Question: USDA is offering a new Grasslands Initiative through the Conservation Reserve Program (CRP). It’s geared to benefit smaller livestock grazing operations. I have 75 beef cows; tell me about this new program.
Answer: In early November USDA announced that its Farm Service Agency is making available the new CRP Grasslands Initiative that expands grazing opportunities. The new option for CRP is authorized by the 2014 Farm Bill. John Whitaker, state executive director of USDA’s Farm Service Agency in Iowa, provides the following answers to commonly-asked questions.
Deadline to apply for the CRP Grasslands practice is Dec. 16, 2016. You need to contact your local FSA office right away if you are interested in applying. “The CRP Grasslands practice is specifically tailored for small-scale grazing herds,” says Whitaker. “This expansion to the CRP program is a perfect fit for Iowa livestock producers. The 2012 Ag Census, which is the latest available data, shows the average beef herd size in Iowa is 45 head, so a number of Iowa producers can participate.”
Q: What is the CRP Grasslands practice?
A: Most Iowans are familiar with the traditional CRP which is a federally funded voluntary program that contracts with ag producers so that environmentally sensitive agricultural land is protected and used for conservation benefits.
With CRP Grasslands, landowners and operators can protect grassland, including rangeland and pastureland, and certain other lands, while maintaining the areas for grazing. Participants retain the right to graze, produce hay, mow or harvest for seed (subject to certain restrictions during the nesting season of key bird species), conduct fire rehabilitation and construct firebreaks and fences.
Q: For the purpose of the CRP Grasslands practice, what is considered a small-scale livestock operation?
A: Small livestock operations with 100 or fewer head of grazing dairy cows (or the equivalent) can submit applications to enroll up to 200 acres of grasslands per farm. USDA’s goal is to enroll up to 200,000 acres nationwide.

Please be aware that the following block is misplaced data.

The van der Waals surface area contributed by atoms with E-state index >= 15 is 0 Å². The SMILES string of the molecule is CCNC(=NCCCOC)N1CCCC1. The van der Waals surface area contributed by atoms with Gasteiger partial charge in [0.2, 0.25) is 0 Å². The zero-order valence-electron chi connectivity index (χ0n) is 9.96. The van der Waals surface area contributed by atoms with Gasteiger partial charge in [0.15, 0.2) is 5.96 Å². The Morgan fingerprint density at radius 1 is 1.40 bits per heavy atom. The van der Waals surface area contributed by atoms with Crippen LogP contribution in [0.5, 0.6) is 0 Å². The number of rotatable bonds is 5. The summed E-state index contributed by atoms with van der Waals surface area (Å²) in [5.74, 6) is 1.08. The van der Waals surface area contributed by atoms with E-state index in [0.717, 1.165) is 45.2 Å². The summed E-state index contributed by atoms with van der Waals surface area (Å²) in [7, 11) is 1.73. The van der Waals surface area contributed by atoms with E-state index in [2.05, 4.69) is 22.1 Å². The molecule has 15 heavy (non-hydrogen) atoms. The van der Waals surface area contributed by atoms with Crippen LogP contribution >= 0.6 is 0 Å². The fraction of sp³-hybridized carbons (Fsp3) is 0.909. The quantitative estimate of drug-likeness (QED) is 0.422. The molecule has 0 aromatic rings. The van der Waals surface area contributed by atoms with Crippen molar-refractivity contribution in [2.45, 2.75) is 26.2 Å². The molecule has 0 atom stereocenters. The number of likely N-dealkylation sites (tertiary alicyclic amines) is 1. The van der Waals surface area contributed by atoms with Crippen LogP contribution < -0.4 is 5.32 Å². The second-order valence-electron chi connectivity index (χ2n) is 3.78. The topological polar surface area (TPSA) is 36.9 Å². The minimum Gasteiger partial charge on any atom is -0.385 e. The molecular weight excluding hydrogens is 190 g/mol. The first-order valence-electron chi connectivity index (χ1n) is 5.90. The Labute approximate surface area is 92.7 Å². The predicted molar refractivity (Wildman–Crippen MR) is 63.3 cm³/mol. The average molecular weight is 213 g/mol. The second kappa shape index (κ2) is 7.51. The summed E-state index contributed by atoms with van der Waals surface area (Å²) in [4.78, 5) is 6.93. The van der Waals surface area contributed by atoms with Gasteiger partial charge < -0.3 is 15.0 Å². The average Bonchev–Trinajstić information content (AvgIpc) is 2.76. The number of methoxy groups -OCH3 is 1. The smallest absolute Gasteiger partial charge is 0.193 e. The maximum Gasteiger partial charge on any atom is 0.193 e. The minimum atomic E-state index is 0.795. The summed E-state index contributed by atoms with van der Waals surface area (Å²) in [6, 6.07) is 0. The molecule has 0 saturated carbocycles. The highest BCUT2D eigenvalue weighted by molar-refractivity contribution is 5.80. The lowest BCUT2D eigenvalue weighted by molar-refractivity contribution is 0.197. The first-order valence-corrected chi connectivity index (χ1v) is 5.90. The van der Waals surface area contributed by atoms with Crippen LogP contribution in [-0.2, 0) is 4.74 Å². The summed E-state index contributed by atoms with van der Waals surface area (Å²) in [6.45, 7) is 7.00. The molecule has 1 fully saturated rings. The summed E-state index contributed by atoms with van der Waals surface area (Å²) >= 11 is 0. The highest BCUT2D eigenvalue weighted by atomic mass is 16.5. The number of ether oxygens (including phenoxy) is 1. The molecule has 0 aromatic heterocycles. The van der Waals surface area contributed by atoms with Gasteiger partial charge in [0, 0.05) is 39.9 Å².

Q: What types of grazing operations are eligible for CRP Grasslands practice?
A: Beef and dairy cattle, sheep, goats and llamas. Horses are also eligible if they are used as part of the farming operation for breeding purposes and/or used in the operation for the production of livestock.
Q: Are cost-share and land rental payments offered with the CRP Grasslands practice? Is a CRP contract required?
A: Participants in CRP Grasslands receive up to 50% cost-share assistance to establish conservation practices, which can include cross-fencing to support rotational grazing, or improve pasture cover to benefit pollinators or other wildlife. Participants also receive annual land rental payments of up to 75% of the grazing value of the land. Contract duration is between 14 and 15 years.
Q: What about the deadline for the program? How do I apply?
A: Interested livestock producers should act fast because this opportunity will close on Dec. 16, 2016. Offers selected this fiscal year will be enrolled into CRP Grasslands beginning Oct. 1, 2017. To apply, contact your local USDA FSA office. To find your nearest FSA office, visit http://offices.usda.gov. To subscribe to FSA’s monthly newsletters for a particular county or program, visit http://www.fsa.usda.gov/subscribe.
NOTE: Enrollment is now open for USDA’s Agricultural Risk Coverage (ARC) and Price Loss Coverage (PLC) programs for 2017. Farmers who elect to participate in ARC or PLC may visit FSA county offices through Aug. 1, 2017 to sign contracts and enroll for 2017 crop year. If a farm isn’t enrolled during the 2017 enrollment period, producers on that farm will not be eligible for financial assistance from ARC or PLC for the 2017 crop, should prices or farm revenues fall below the historical price/revenue benchmarks established by the program. Producers who made their elections in 2015 must still enroll during the 2017 enrollment period.
FSA issued more than $7 billion in payments nationwide in October 2016 under ARC-County and PLC programs for 2015 crop to assist enrolled producers who suffered a loss of price or revenue or both. Since shares and ownership of a farm can change year-to-year, producers on the farm must enroll by signing a contract each program year. ARC and PLC were authorized by the 2014 Farm Bill and offer a safety net to producers when there’s a substantial drop in prices or revenues for covered commodities.